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Countries Information & Lifestyle
 Netherlands Antilles Netherlands Antilles

Country Information & Lifestyle

 Cascades of colour in the Caribbean

Cascades of colour in the Caribbean

Set in the Caribbean Sea the Netherlands Antilles consist of two groups of islands. One group the Leeward Islands includes Curacao and Bonaire and lies about 50 km north of Venezuela, the other group of three islands the Windward Islamds, St Maarten, St Eustatius and Saba are 160 km east of Puerto Rico.

The islands were discovered by the Spanish in 1499 and the peaceful Arawak Indians were mostly transported to Hispaniola. Although Christopher Columbus sighted and name the island on November 11th 1493, the holy day of St Martin of Tours, the Spanish made no attempt to settle here.

St Marten is the smallest island in the world to be shared by two sovereign governments, the Dutch and the French. The Dutch side, on the south, covers 16 sq miles and the capital is Philipsburg, on the north is the French side with the capital St Martin and covers 21 sq miles. The dual nationality adds variety to this unique of island gems and both the Dutch and French have maintained a peaceful co-existence for over 350 years.

The treaty of Concorida, executed on March 23rd 1648, established this co-existence and has the unique distinction of being the oldest treaty still in force today.

The climate is warm and sunny all year round with some cooling from the trade winds. English is spoken everywhere but Dutch is the official language of St Marten and French the official language of St Martin.

St Marten is the only completely duty free port in the Caribbean and there are huge warehouse outlets which specialise in providing duty free wines, champagnes, liquors, food and every conceivable delicacy you could imagine.

The island expresses its culinary soul with cuisine from far-flung corners of the globe and in traditional cooking all the ingredients are thrown together in the same pot with Creole food, blending local ingredients with French style, the most wide fare available on the island.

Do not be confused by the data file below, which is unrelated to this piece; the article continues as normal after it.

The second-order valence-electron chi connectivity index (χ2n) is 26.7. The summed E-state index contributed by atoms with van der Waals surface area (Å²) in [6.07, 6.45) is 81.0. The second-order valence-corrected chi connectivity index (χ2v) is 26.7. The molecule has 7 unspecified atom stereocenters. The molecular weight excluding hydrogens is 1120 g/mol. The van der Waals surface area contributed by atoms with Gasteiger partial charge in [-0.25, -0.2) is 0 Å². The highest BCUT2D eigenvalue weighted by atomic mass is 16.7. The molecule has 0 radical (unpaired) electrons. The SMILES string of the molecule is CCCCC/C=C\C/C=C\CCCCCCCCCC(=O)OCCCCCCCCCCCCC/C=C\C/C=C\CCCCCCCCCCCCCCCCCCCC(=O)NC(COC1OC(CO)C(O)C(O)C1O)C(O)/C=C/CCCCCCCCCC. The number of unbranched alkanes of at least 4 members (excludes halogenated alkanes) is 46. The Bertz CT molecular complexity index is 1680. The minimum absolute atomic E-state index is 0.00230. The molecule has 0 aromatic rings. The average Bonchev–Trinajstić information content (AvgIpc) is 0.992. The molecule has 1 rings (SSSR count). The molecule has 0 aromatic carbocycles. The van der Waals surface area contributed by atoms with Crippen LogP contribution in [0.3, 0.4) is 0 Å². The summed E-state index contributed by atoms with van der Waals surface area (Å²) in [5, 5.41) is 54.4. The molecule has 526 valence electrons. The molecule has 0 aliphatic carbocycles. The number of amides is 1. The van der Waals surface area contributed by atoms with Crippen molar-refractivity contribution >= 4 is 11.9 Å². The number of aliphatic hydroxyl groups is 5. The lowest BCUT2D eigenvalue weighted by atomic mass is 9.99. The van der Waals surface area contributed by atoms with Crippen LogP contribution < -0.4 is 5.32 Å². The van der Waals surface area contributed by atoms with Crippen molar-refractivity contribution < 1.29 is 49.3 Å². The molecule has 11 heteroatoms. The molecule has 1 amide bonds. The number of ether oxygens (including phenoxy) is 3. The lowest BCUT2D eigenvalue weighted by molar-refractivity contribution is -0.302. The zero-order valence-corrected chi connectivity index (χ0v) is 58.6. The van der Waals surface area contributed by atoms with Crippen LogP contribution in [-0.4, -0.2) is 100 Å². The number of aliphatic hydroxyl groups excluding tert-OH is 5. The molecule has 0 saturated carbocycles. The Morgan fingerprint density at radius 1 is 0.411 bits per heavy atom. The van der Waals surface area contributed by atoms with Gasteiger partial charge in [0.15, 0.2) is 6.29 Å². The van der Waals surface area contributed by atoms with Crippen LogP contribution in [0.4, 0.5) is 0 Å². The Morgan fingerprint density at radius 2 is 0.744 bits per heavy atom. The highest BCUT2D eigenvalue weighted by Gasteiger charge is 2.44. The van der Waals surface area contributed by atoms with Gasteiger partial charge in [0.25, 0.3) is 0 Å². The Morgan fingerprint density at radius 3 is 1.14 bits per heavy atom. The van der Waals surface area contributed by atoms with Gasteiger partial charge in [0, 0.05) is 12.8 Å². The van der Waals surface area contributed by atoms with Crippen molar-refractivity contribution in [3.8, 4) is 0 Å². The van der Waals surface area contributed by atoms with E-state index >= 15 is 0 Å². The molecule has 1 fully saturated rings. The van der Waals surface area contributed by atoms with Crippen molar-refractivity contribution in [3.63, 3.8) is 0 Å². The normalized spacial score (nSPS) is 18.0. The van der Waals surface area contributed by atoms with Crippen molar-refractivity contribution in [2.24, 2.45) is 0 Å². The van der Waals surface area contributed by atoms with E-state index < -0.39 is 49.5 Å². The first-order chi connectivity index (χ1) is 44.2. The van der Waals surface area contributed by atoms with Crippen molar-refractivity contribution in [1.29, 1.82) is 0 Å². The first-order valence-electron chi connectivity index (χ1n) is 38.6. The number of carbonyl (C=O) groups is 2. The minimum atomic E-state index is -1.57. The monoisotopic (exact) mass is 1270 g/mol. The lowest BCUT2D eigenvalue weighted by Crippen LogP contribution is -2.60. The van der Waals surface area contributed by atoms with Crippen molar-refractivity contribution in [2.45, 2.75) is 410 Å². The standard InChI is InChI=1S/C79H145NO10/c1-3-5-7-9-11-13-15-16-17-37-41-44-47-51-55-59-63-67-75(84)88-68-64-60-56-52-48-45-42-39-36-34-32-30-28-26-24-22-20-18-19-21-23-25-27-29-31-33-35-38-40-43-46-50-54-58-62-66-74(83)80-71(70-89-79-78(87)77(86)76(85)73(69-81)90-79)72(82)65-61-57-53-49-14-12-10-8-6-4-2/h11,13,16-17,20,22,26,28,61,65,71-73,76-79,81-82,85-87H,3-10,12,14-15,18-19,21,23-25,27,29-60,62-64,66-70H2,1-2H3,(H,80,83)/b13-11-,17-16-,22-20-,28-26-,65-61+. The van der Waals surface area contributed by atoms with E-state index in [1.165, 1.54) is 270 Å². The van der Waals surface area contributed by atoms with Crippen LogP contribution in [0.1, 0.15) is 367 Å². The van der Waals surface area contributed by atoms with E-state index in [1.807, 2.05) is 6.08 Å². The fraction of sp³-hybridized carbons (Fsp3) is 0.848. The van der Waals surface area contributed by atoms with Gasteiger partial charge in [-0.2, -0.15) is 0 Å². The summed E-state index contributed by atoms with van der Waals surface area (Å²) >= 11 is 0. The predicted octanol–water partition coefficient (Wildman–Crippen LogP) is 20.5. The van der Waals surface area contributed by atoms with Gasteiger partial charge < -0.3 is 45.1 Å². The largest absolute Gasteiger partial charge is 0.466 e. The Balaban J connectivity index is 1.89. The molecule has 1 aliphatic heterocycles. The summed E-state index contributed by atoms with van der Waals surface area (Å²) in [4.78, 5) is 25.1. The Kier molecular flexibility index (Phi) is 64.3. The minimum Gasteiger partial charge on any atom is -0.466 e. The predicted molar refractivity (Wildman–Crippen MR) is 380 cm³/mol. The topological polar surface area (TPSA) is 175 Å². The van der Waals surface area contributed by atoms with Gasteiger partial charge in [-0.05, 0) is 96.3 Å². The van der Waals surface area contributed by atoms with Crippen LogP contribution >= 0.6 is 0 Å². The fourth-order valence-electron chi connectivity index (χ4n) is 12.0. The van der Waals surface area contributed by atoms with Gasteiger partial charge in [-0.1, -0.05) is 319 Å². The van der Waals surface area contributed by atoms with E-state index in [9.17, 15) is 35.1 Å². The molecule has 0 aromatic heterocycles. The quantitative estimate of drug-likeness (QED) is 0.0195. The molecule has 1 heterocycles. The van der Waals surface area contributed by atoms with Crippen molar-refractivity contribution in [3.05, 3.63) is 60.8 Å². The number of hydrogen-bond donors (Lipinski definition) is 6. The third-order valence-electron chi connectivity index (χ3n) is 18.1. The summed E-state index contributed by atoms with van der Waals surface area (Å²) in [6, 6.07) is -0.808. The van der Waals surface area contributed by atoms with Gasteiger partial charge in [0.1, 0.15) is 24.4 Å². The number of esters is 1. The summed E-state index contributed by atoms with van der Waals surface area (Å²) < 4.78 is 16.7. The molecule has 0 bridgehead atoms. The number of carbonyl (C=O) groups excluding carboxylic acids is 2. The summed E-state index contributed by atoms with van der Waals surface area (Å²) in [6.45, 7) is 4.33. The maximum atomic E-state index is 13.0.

Sugar cakes, scones, potato-pudding, coconut pies and guava berry pies are some of the specialities and the legendary guava berry folk liquor was first made here in private homes hundreds of years ago and people made as much as they needed to serve the family and friends.

It became, and still is, part of the local culture and the word itself conjures up memories of the olden days, folk songs and stories. It is a local berry growing wild in the warm hills in the centre of the island and is a rare and seasonal fruit making the liquor even more unique.

The island changed hands many times between the Spanish, Dutch and French powers, and the old stone forts that guard the island inlets are proof of the islands turbulent past.

As an overseas territory of the Kingdom of the Netherlands, the Netherlands Antilles is an associate of the EU. Its citizens carry EU passports and have free rights of entry, residence, work etc in the EU. However the Netherlands Antilles does not form part of the EU fiscal area and somewhat analogously the British Dependent Territories does not apply Dutch or EU taxes.

Purchasing a Property

There are no restrictions on foreigners purchasing a property on both sides of the island, individuals must provide a passport and entities must provide articles of incorporation/association and complete resolutions, either is protected by laws of the Netherlands Antilles and France.